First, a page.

This research topic relates to the strategic goals of the Transportation Research Board (TRB) and the American Association of State Highway Transportation Officials (AASHTO) to advance equity in transportation. This topic is also of interest to state departments of transportation (DOTs) that depend on fuel tax revenues to allocate resources. The current fuel tax mechanism for funding surface transportation will likely remain in place for the foreseeable future, despite some advancements made in the future implementation of a mileage-based fee or other revenue options. The federal fuel tax, a fixed per-gallon fee, represents a proportionally higher burden on lower-income families. This disparity may widen as the vehicle fleet becomes increasingly fuel-efficient and alternative fuel vehicle ownership increases. Improvements in vehicle fuel efficiency are developing at a rapid pace. Auto manufacturers are expanding the production of more fuel-efficient vehicles and alternative fuel vehicles, and states have set ambitious goals for new electric vehicle ownership and reduction in greenhouse gas emissions. Meanwhile, lower-income drivers tend to replace their vehicles less frequently and continue to drive less fuel-efficient vehicles. The equity disparity around what proportion of an individual’s income contributes to fuel costs will continue to grow under the current fuel tax structure. Transportation revenues are likely to change with technological advancement, infrastructure demands, and climate change, which will have equity impacts.
The objective of this research is to develop a tool kit that informs state departments of transportation about equity impacts resulting from alternative revenue structures and includes strategies to mitigate inequities resulting from transportation revenue mechanisms and changing trends.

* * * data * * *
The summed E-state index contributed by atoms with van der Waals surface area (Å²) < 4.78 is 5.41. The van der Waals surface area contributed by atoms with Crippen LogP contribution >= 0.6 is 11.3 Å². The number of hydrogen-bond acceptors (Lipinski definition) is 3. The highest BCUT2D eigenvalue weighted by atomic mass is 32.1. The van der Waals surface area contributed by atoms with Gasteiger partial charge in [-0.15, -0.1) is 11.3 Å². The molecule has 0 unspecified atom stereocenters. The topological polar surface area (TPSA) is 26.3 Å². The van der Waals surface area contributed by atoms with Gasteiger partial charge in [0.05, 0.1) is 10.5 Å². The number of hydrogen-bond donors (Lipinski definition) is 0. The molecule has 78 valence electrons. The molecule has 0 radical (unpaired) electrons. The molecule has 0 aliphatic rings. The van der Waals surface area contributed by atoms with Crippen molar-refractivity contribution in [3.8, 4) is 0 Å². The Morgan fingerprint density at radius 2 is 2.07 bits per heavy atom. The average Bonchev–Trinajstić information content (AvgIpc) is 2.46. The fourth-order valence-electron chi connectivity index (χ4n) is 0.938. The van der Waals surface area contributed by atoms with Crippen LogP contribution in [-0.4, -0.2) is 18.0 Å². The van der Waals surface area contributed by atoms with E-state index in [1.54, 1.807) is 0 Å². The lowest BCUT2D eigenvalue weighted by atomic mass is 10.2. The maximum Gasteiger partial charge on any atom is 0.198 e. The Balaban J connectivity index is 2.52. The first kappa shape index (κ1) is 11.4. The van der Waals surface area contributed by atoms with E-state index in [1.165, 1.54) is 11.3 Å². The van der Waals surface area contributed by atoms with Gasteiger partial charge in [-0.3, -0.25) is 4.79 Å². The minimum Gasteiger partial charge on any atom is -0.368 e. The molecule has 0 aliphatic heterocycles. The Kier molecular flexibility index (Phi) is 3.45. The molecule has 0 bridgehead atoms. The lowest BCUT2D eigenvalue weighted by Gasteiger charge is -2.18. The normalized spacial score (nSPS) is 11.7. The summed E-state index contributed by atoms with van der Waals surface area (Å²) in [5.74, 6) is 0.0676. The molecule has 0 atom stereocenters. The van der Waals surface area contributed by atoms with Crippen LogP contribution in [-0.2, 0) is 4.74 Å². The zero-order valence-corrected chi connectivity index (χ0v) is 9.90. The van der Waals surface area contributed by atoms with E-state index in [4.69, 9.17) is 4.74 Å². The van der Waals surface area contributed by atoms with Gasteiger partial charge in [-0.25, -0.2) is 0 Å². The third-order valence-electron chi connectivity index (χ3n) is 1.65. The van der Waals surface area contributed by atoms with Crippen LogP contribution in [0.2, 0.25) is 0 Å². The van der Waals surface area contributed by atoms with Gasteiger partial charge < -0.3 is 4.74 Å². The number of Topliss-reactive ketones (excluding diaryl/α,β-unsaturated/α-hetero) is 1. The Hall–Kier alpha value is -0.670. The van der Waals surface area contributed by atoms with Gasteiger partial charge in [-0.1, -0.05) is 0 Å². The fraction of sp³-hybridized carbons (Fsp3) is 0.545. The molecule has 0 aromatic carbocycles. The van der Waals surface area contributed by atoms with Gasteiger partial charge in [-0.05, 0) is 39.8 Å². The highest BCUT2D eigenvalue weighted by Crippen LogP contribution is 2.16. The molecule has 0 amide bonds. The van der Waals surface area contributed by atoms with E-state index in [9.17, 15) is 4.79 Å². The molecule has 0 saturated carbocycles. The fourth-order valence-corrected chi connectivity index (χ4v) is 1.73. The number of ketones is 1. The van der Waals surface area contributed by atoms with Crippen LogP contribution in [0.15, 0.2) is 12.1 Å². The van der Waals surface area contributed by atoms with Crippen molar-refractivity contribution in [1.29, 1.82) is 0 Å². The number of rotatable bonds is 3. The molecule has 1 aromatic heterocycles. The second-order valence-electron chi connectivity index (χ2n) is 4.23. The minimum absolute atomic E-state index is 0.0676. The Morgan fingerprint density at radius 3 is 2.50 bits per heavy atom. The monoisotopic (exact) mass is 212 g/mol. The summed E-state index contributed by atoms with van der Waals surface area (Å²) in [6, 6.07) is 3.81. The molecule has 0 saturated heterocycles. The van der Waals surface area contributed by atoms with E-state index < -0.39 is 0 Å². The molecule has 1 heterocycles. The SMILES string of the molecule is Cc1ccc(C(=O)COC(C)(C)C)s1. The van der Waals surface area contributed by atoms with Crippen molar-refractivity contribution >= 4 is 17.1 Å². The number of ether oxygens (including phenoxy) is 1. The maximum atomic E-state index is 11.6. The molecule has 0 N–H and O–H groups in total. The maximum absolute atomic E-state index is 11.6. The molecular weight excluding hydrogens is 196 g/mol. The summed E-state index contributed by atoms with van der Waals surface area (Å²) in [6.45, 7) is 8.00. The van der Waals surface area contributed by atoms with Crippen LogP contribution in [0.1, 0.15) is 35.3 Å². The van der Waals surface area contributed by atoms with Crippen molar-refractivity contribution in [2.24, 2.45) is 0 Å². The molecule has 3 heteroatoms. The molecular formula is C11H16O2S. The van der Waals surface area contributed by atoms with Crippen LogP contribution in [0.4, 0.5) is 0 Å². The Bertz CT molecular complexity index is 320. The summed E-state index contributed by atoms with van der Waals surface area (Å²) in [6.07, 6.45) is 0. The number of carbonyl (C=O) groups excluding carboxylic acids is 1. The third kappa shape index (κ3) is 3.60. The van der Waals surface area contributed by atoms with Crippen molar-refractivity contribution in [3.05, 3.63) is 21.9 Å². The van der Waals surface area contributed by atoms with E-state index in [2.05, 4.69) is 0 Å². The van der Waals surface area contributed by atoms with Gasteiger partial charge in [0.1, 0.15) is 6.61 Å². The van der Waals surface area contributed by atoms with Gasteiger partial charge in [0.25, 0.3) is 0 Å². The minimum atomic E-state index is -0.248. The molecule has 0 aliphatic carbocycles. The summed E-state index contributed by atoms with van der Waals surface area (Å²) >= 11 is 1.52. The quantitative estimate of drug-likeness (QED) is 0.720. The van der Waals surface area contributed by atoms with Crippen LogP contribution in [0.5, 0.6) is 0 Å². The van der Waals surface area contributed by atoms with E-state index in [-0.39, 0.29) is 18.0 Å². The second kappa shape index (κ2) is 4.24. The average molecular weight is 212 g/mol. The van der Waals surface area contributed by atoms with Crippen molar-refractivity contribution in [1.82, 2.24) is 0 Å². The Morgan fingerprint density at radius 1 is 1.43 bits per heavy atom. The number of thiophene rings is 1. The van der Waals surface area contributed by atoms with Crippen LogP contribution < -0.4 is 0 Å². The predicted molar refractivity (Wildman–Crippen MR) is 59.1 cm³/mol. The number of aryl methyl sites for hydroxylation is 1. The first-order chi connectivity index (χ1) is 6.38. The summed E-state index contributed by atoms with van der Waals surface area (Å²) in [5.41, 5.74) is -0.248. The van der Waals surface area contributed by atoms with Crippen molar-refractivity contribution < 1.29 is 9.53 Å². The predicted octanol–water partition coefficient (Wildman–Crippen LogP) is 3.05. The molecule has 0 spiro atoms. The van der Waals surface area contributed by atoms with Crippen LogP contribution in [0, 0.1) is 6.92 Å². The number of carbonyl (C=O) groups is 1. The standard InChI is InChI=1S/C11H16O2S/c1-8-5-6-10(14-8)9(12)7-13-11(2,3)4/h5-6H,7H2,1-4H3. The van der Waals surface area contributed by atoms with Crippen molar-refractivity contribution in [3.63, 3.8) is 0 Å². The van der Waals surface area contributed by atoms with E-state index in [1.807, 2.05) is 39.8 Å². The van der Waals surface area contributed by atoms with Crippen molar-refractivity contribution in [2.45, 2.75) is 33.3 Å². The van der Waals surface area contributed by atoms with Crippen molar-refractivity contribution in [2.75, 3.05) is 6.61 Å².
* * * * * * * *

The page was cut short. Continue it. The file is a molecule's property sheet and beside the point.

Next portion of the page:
The NCHRP is seeking the insights of proposers on how to achieve the research objective. Proposers are expected to describe research plans that can realistically be accomplished within the constraints of available funds and contract time. Proposals must contain sufficient detail to demonstrate the proposer’s understanding of the issues and the soundness of their approach to meeting the research objective.
The research plan should:
- Include a kick-off teleconference with the research team and NCHRP convened within 1 month of the contract’s execution;
- Address how the proposer intends to satisfy the project objective;
- Be divided logically into detailed phases/tasks necessary to fulfill the research objective and include appropriate milestones and interim deliverables;
- Include one face-to-face meeting to review an interim report and a web-conference meeting (NCHRP will provide teleconference services); and
- Include opportunities for the project panel to review, comment on, and approve milestone deliverables.